Yes, it’s a serious problem for historical fiction writers when doing research – staying on track. In the 1980s I went through all the photography books (and there was a lot) at Dee Why Library. Of course I didn’t need to look at all the photos – most didn’t have anything to do with the manuscript I was writing but what the heck! Now with the net the problem is magnified 100 times over. The number of photos that are available is staggering. Google images, Instagram, Flickr, Trove – all waiting quietly (Hey, don’t mind me!) to lead you away from words on a screen/page.
In this instance Pinterest was the culprit. I had been googling 1920s clothes and pinning them on my board Research for my next novel. Pinterest, being very helpful, kindly said “You might like this!” and there was a board on the 1920s that I decided to follow. Some boards are small of course and only take a few minutes to glance over but occasionally I would find myself drifting away from my writing. You know how it is! I love that dress of Audrey Hepburn’s! And really, Warren Beatty was pretty good looking when he was young. Wow, I want to go to that French village right now. This sort of thing happens frequently when I’m on the net but no harm here! This board was on topic – the 1920s. I scrolled down through the images and there she was! Simply a girl on a beach, looking sad yet sort of posed at the same time. I was done for! My writing and research lost for the rest of the evening.
I found myself really studying the photo. Gosh, it does look posed. A publicity shot for a now unknown actress? A photographer friend suggested it was actress Edna Purviance, Charlie Chaplin’s leading lady in many of his films. I googled images of her and decided no, it wasn’t her. I then did a Tin Eye reverse image search. The one that was pinned on Pinterest had no name or details. Maybe another image might have more information. Tin Eye came up with 24 results and it appears the original photograph is a Getty image taken by the French photographer Roger Viollet with a title of “Swimmer on the beach of Deauville (Calvados), about 1925”. A location but no name!
I searched her face again. She really was very pretty! Maybe it was a lucky snap that became a bit of a hit and the damsel was pinned up wherever males congregate. I’m guessing she might have been extremely popular with the French Foreign Legion when the state of her chest was noticed! She is actually striking a pose similar to Farrah Fawcett in that that red swimming costume back in the seventies!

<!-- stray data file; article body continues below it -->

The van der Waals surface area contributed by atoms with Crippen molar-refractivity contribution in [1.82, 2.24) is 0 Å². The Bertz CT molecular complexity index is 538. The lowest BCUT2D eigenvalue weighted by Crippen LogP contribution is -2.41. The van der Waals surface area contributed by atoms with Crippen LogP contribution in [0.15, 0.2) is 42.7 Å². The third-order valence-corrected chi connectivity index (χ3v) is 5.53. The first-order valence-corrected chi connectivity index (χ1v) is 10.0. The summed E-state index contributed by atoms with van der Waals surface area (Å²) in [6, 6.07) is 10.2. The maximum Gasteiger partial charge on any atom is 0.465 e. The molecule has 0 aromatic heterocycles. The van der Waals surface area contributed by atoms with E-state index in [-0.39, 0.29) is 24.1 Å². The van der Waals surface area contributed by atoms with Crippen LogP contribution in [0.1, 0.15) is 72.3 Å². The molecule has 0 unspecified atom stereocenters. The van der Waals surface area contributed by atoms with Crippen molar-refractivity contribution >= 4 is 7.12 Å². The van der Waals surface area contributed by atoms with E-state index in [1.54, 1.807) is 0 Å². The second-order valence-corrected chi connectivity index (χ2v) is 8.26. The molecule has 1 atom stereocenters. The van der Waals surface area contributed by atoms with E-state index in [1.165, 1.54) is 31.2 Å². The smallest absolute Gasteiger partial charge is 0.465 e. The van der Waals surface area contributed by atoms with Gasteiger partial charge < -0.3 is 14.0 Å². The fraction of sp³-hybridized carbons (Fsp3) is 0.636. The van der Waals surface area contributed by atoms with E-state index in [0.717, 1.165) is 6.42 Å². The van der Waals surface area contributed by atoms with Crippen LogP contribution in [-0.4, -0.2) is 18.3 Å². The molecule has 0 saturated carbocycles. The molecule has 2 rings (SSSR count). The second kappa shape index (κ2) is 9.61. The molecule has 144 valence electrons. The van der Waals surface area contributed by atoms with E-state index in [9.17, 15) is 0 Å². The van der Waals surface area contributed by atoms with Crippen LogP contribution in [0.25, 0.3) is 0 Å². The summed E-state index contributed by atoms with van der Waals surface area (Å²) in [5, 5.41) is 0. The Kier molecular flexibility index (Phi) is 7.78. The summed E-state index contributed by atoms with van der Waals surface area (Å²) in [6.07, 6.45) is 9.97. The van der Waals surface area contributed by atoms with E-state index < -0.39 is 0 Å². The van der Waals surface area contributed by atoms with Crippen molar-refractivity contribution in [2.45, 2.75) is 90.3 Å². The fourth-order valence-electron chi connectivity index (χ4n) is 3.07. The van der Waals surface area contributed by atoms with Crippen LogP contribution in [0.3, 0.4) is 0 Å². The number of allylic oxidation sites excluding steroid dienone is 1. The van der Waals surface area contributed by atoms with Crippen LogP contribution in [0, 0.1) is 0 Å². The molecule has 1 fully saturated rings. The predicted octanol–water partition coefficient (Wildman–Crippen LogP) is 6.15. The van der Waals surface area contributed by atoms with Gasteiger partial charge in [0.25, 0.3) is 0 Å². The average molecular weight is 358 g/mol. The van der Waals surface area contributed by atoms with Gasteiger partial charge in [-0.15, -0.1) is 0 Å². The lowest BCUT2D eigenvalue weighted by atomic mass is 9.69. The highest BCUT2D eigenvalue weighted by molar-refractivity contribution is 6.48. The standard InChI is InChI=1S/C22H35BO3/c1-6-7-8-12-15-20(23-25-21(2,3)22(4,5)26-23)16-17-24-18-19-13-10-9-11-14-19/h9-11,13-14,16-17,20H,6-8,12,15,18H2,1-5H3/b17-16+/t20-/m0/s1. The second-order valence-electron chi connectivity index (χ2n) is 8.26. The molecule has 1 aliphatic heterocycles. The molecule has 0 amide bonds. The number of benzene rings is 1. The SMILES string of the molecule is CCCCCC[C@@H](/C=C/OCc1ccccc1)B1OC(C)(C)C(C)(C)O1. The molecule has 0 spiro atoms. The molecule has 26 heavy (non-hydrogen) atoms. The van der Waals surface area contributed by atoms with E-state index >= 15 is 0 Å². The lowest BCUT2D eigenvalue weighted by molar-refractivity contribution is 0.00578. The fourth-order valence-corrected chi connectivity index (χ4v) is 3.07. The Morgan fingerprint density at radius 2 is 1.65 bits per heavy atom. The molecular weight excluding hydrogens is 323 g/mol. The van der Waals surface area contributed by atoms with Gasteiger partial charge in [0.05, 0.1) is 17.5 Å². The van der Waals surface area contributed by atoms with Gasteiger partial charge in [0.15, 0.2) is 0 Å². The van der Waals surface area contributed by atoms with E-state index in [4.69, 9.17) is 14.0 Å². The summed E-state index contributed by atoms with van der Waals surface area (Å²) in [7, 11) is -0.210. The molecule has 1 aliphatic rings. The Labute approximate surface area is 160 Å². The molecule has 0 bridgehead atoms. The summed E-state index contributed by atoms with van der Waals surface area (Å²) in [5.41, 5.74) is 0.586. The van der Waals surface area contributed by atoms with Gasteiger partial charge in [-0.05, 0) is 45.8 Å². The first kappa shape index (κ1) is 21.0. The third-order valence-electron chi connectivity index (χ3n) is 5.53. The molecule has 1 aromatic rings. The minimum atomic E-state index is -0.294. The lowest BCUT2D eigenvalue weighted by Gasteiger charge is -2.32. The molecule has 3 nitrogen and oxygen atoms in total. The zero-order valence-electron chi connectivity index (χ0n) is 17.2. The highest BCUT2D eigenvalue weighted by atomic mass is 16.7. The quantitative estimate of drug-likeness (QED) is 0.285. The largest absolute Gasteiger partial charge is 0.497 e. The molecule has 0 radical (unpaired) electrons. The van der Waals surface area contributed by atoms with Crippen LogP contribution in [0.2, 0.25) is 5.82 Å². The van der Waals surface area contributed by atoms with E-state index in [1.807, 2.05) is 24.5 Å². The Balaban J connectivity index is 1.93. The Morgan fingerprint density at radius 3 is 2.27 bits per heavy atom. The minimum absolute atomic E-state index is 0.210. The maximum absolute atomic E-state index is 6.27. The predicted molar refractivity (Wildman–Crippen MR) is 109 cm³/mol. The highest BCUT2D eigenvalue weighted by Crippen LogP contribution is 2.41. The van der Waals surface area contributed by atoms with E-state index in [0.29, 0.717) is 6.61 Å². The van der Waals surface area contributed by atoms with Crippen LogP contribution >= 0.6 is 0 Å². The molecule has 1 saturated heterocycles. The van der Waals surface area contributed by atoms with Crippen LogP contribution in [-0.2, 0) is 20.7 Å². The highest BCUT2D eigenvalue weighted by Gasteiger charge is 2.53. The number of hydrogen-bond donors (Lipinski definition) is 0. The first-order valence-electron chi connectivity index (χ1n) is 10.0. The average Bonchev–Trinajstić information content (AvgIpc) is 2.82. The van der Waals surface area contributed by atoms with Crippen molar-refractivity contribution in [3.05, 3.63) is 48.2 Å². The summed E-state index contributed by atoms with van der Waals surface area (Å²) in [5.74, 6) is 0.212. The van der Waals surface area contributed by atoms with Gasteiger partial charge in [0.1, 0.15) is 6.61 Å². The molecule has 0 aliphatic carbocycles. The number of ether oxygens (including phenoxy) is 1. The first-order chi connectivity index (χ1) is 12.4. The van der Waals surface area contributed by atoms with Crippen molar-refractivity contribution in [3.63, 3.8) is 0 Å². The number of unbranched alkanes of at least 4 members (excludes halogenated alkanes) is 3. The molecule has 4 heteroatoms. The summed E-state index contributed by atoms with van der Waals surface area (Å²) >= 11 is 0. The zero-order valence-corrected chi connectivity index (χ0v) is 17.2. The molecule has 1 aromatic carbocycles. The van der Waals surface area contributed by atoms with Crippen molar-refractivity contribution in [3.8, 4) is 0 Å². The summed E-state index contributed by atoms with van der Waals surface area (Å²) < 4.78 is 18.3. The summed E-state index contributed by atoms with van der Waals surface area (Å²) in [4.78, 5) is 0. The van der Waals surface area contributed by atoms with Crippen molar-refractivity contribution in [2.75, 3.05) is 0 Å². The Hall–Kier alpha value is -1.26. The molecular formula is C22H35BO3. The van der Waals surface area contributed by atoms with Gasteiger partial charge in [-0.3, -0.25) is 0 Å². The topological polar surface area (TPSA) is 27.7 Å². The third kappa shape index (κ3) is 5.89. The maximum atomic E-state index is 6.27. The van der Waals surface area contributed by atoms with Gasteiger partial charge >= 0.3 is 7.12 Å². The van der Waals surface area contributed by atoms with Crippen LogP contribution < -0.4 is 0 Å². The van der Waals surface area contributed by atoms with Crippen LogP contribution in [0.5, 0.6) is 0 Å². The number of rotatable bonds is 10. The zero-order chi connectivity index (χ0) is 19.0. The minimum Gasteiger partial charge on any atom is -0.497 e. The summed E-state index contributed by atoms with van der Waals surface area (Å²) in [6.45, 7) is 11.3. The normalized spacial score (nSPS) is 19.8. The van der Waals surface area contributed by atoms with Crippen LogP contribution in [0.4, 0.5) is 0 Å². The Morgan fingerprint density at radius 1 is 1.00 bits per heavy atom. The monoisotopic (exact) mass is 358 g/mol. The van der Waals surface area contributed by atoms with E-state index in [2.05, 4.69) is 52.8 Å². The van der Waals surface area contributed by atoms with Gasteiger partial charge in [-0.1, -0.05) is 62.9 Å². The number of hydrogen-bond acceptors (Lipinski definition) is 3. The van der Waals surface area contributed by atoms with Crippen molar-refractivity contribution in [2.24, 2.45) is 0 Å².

None of this helped me identify her of course and why is she sitting by herself? Is she waiting for someone?I believe she wasn’t an actress because I’m sure if she was, she would have been identified by now. I mean, how many photos do we view a day? Even when we aren’t researching, people put up posts asking please identify. Photos are multiplied over and over in vastly different locations. Gradually the dots are joined but not for the moment for my girl at the beach.
Three hours later after originally viewing her picture, my manuscript is pushed to the back of my mind. I have lost valuable time and asked unanswerable questions, such as: Who was she? Was she a model? What did she do with her life? She’s about the same age as my character. I wish I could chart her life through known facts so that I can have a few signposts for my girl; be made aware of what it was like to be young and beautiful in the 1920s.
She has led me on a merry dance but then I stop and look at her once more. Actually she hasn’t. I’ve only just realised why she caught my attention in the first place. She has abundantly thick and wavy hair – auburn, I’m guessing, just like my main character Sarah Montague’s. I haven’t lost time. Here is a real life sister for an imaginary young woman that I need to return to.
Do you, I’m wondering? I’d love to find out what other writers do. I’ve written six novels now. Three are as yet unpublished and I’m starting the rounds next month for my sixth. Strangely though, I’ve only ever cast one of my novels with “real” actors as opposed to descriptions in my head and on the page. Why is that?
I’m not sure except to say that the only one I have cast, is set in contemporary times – 2004 to be exact and I don’t think that is a co-incidence. In Crossing Paths there are eight main characters and they all have approximately 20,000 words each, which is a lot of “air” time. My main character Jane Townsend is the beautiful but fragile Rose Byrne. I just couldn’t imagine anyone else playing the role although she is in her thirties now whilst my Jane remains (in the inimical way of fictional characters) still in her twenties. John Cusack is Jeremy Braithwaite. No-one else will do and the same goes for the psychic medium and retired librarian Ruth Moon. She is none other than the indefatigable Miriam Margoyles who was part of Newcastle’s inaugural Writer’s Festival and did a brilliant and very entertaining Catherine de Bourgh for the discussion panel (see pic above) celebrating 200 wonderful years of Pride and Prejudice.